While the number of migrants illegally crossing into the United States at the U.S.-Mexico border has declined sharply in recent weeks, Americans continue to give the U.S. government low ratings for its handling of the situation at the border, according to a new Pew Research Center survey.
Pew Research Center conducted this study to track Americans’ views of the situation at the U.S.-Mexico border. For this analysis, we surveyed 5,115 U.S. adults from June 5 to 11, 2023. Everyone who took part in this survey is a member of the Center’s American Trends Panel (ATP), an online survey panel that is recruited through national, random sampling of residential addresses. This way nearly all U.S. adults have a chance of selection. The survey is weighted to be representative of the U.S. adult population by gender, race, ethnicity, partisan affiliation, education and other categories. Read more about the ATP’s methodology.
Just 23% of Americans say the government is doing a good job dealing with the large number of people seeking asylum at the border, while more than three times as many (73%) say it’s doing a bad job.
The new survey also finds:
- Nearly half of Americans (47%) rate illegal immigration as a very big problem in the country, up from 38% last year.
- The public’s views of possible actions to deal with the situation at the border have not changed much in recent years. About half (52%) say it is very important to require people seeking asylum in the U.S. to apply before they travel to the border. And 49% say it is very important to increase staffing and resources for patrolling and policing the border.
How Republicans, Democrats view the government’s handling of the border situation
Americans have expressed negative views of the government’s handling of the border situation for the past few years.
Only 29% gave the government positive ratings in April 2021, during Joe Biden’s first year in office. And in 2019, when Donald Trump was president, just a third said the government was doing a good job at the border.
Both of those surveys asked about the “increased number” of people seeking asylum, while the question in the Center’s latest survey asks about the “large number” of asylum seekers.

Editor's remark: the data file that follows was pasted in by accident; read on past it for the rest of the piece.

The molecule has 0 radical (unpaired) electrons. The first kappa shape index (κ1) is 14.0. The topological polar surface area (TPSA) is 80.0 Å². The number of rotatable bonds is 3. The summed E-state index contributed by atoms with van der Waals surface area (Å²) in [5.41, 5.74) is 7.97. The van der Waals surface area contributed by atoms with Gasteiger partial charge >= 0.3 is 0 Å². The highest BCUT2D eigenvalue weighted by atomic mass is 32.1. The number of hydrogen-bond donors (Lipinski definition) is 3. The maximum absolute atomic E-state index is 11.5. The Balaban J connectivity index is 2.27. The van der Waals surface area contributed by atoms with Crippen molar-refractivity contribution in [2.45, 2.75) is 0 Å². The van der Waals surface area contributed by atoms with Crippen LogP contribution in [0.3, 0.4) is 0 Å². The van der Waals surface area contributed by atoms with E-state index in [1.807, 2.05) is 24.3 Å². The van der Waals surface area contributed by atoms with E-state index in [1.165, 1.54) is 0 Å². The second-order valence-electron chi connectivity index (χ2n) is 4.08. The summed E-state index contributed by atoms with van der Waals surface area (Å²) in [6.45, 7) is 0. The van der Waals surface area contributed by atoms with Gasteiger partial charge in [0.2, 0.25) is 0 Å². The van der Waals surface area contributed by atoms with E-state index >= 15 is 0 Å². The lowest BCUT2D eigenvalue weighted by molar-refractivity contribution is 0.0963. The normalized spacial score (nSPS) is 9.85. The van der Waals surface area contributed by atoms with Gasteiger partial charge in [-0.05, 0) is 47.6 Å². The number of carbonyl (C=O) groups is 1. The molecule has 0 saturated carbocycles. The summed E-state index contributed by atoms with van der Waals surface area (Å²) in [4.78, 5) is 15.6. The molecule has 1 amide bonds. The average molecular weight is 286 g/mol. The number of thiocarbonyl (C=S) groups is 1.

Just 35% of Democrats and Democratic-leaning independents and 11% of Republicans and Republican leaners currently rate the government’s performance positively.
Views of illegal immigration as a national problem
Public perceptions of illegal immigration as a major national problem, which declined somewhat last year, have rebounded to 2021 levels.
Republicans continue to be far more likely than Democrats (70% vs. 25%) to rate illegal immigration as a very big national problem. In both parties, somewhat larger shares now say illegal immigration is a major problem than did so last year.
When asked generally which party they agree with more on immigration policy, more Americans say they agree with policies from the Republican Party (41%) than the Democratic Party (31%). About a quarter (26%) say they don’t agree with either party on this issue. [For more on Americans’ agreements with the parties on issues, see our accompanying report.]
About half of Americans (51%) say they have been at least somewhat closely following news about the number of people seeking asylum at the U.S.-Mexico border. Republicans are more likely than Democrats (60% vs. 46%) to say this.
Public priorities for dealing with situation at the U.S.-Mexico border
When asked about some possible government actions the U.S. should consider to address the large number of asylum seekers at the border, about half of Americans (52%) say it is very important for the U.S. to require people to apply for asylum before they travel to the U.S.-Mexico border.
Other priorities include increasing staffing and resources available to patrol and police the border (49% say this is very important); reducing the number of asylum seekers (45%); and providing safe and sanitary conditions for asylum seekers once they arrive (43%).
Fewer Americans say it is very important to make it more difficult for asylum seekers to be granted legal status in the U.S., to boost aid to Central America, or to prevent people from seeking asylum in this country.
Partisan priorities for the U.S.-Mexico border
There are both common ground and disagreement when it comes to partisans’ views on what the U.S. should prioritize to deal with the number of asylum seekers at the U.S.-Mexico border.
Large majorities of both Republicans and Democrats agree that several immigration goals are at least somewhat important.
For example, 92% of Republicans and 73% of Democrats say it is very or somewhat important to increase staffing at the border, though far more Republicans view this as very important.
Majorities in both parties also say it is important to require people to apply for asylum before traveling to the border and to reduce the number of asylum seekers.
However, Democrats are far more likely than Republicans to say it is important to increase aid to the Central American countries where many asylum seekers are coming from. And Republicans are twice as likely as Democrats to say it is important not to allow people to seek asylum in the United States.